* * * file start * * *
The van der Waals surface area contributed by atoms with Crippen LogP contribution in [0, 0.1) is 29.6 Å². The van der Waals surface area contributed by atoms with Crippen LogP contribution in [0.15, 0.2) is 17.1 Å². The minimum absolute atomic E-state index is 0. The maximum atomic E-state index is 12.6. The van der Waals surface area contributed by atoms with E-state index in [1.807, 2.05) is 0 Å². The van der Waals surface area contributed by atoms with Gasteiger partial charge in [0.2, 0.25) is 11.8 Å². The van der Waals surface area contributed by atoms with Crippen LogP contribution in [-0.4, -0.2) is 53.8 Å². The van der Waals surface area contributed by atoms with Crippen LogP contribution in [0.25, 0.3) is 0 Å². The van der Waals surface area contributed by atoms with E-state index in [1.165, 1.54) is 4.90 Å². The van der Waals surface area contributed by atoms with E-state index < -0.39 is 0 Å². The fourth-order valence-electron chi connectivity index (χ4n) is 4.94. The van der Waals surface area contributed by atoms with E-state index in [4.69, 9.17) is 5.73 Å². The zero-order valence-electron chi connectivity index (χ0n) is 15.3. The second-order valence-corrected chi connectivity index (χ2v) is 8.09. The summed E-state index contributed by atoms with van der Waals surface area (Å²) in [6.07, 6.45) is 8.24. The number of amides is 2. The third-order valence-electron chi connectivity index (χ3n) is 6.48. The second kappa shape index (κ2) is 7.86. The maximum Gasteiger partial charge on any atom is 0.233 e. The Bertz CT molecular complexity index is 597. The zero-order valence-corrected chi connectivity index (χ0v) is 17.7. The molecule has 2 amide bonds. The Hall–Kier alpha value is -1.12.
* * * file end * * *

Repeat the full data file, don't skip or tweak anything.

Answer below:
The van der Waals surface area contributed by atoms with Crippen LogP contribution in [0, 0.1) is 29.6 Å². The van der Waals surface area contributed by atoms with Crippen LogP contribution in [0.15, 0.2) is 17.1 Å². The minimum absolute atomic E-state index is 0. The maximum atomic E-state index is 12.6. The van der Waals surface area contributed by atoms with E-state index in [1.807, 2.05) is 0 Å². The van der Waals surface area contributed by atoms with Gasteiger partial charge in [0.2, 0.25) is 11.8 Å². The van der Waals surface area contributed by atoms with Crippen LogP contribution in [-0.4, -0.2) is 53.8 Å². The van der Waals surface area contributed by atoms with Crippen LogP contribution in [0.25, 0.3) is 0 Å². The van der Waals surface area contributed by atoms with E-state index in [1.165, 1.54) is 4.90 Å². The van der Waals surface area contributed by atoms with E-state index < -0.39 is 0 Å². The fourth-order valence-electron chi connectivity index (χ4n) is 4.94. The van der Waals surface area contributed by atoms with E-state index in [4.69, 9.17) is 5.73 Å². The zero-order valence-electron chi connectivity index (χ0n) is 15.3. The second-order valence-corrected chi connectivity index (χ2v) is 8.09. The summed E-state index contributed by atoms with van der Waals surface area (Å²) in [6.07, 6.45) is 8.24. The number of amides is 2. The third-order valence-electron chi connectivity index (χ3n) is 6.48. The second kappa shape index (κ2) is 7.86. The maximum Gasteiger partial charge on any atom is 0.233 e. The Bertz CT molecular complexity index is 597. The zero-order valence-corrected chi connectivity index (χ0v) is 17.7. The molecule has 2 amide bonds. The Hall–Kier alpha value is -1.12.